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Trump lawyer Giuliani spars with Sen. Murphy before cancelling Ukraine trip

Lawyer of the US president Rudy Giuliani looks on before the US president announces his Supreme Court nominee in the East Room of the White House on July 9, 2018 in Washington, DC. (Photo SAUL LOEB/AFP/Getty Images)

NEW YORK — Democrats denounced a plan by President Donald Trump’s personal attorney to push Ukraine to open investigations that he hopes could benefit Trump politically, saying it was an overt attempt to recruit foreign help to influence a U.S. election.

But lawyer Rudy Giuliani has scrapped plans to visit Ukraine, citing concerns about who he would be dealing with there.

“I’ve decided … I’m not going to go to the Ukraine,” Giuliani told Fox News on Friday night. “I’m not going to go because I think I’m walking into a group of people that are enemies of the president … in some cases enemies of the United States, and in one case an already convicted person who has been found to be involved in assisting the Democrats with the 2016 election.”

Giuliani had said earlier that he would to travel to Kiev in the coming days to urge the government to investigate the origins of special counsel Robert Mueller’s recently concluded probe into Russian interference in the 2016 U.S. election, and the involvement of former Vice President Joe Biden’s son in a gas company owned by a Ukrainian oligarch.

Joe Biden is the early Democratic front-runner to challenge Trump in the 2020 election. The Biden campaign has denied that Biden or his son, Hunter, did anything improper.

Giuliani’s plan had seemed poised to create an unprecedented moment — a lawyer for the American president seeking foreign assistance in trying to damage political rivals. To Democrats, it was a blatant evocation of Russia’s meddling on behalf of Trump when he defeated Democrat Hillary Clinton in 2016.

“It’s stunning that the Trump administration is going down the same tragic path they did in 2016 seeking help from a foreign government again to influence an American presidential election. It’s appalling,” said Rep. Adam Schiff of California, chairman of the House Intelligence Committee. He said Trump allies were indicating, “We’re going to do everything short of what’s downright criminal. Ethics don’t matter. Patriotism doesn’t matter.”

Giuliani, a former New York City mayor who often acted as a smokescreen for Trump during the Mueller probe, pushed back against the criticism.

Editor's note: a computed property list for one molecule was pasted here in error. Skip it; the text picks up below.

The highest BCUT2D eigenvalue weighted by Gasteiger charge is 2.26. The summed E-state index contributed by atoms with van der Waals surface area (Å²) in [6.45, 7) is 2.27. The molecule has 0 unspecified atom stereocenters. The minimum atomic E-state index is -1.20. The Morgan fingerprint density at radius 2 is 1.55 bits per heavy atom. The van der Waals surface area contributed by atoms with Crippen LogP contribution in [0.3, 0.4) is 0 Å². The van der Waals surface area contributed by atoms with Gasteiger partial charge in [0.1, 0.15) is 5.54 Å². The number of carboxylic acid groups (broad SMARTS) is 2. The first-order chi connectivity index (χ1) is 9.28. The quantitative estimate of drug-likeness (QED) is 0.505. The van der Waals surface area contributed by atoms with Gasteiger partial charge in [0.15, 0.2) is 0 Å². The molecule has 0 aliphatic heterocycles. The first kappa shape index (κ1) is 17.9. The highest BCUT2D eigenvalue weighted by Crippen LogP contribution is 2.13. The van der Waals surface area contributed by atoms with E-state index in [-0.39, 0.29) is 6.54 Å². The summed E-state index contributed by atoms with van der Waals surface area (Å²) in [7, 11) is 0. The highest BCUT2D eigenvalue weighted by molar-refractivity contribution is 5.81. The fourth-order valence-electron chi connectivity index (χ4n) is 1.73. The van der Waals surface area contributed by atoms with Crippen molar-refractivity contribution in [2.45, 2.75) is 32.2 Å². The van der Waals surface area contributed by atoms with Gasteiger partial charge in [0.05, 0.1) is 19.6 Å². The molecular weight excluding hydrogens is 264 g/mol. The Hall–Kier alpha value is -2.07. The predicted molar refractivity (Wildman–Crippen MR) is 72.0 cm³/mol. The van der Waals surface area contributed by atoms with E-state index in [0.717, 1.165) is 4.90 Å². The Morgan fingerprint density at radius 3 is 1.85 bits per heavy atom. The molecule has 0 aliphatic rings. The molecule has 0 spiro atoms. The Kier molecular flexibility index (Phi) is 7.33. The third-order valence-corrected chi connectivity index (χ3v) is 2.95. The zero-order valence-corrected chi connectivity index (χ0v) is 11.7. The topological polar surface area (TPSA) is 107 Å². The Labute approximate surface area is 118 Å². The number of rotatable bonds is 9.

“Explain to me why Biden shouldn’t be investigated if his son got millions from a Russian loving crooked Ukrainian oligarch while He was VP and point man for Ukraine,” Giuliani tweeted at Sen. Chris Murphy, D-Conn., who criticized him. “Ukrainians are investigating and your fellow Dems are interfering. Election is 17 months away. Let’s answer it now.”

Giuliani’s trip, first reported by The New York Times, would have been the most high-profile effort yet by Republicans to call attention to growing talking points in conservative circles. They are trying to undermine the special counsel’s investigation, call into question the case against Paul Manafort, Trump’s imprisoned former campaign chairman, and wound Joe Biden.

Trump and Giuliani have urged scrutiny of Hunter Biden and have questions about whether Joe Biden helped oust a Ukrainian prosecutor whose office was investigating the oligarch behind the company that paid Hunter Biden. Some Trump allies have suggested they can tarnish Joe Biden with questions about corruption, founded or not, much like they did to Clinton in 2016.

Giuliani has said he updated the president about his findings on Ukraine, a nation deeply reliant on the Trump administration for U.S. military and financial aid.

“I’m hearing it’s a major scandal, major problem,” Trump said on Fox News recently. “I hope for (Biden) it is fake news. I don’t think it is.”

The president has also tried to push claims that Ukrainian officials tried to help Clinton by focusing attention on Manafort’s business in Ukraine. That attention forced Manafort to resign from the campaign, and he was later convicted of financial crimes and sentenced to prison. Ukrainian officials have denied involvement, but Trump has latched onto the idea that Kiev “colluded” with Democrats and that the origins of Mueller’s probe were fraudulent.

Trump’s re-election campaign distanced itself from Giuliani’s efforts, saying it had nothing to do with the lawyer’s inquiry.

Still, the episode could trigger uncomfortable questions about foreign entanglements for the White House, which is still grappling with the aftermath of Mueller’s inquiry.

Mueller did not conclude that the Trump campaign colluded with Russia and did not determine whether or not Trump obstructed justice.

But House Democrats are pushing the inquiry further on a number of fronts, including issuing subpoenas for the probe’s witnesses and documents. Trump this week announced that he would invoke executive privilege to shield the material, certain to prompt a lengthy legal fight.

Throughout the investigation, Giuliani attacked Mueller’s credibility and often tried to change the public discourse by advancing conspiracy theories about the special counsel or Democratic investigators. In the probe’s final days, he began to zero in on the possible Ukraine connection.

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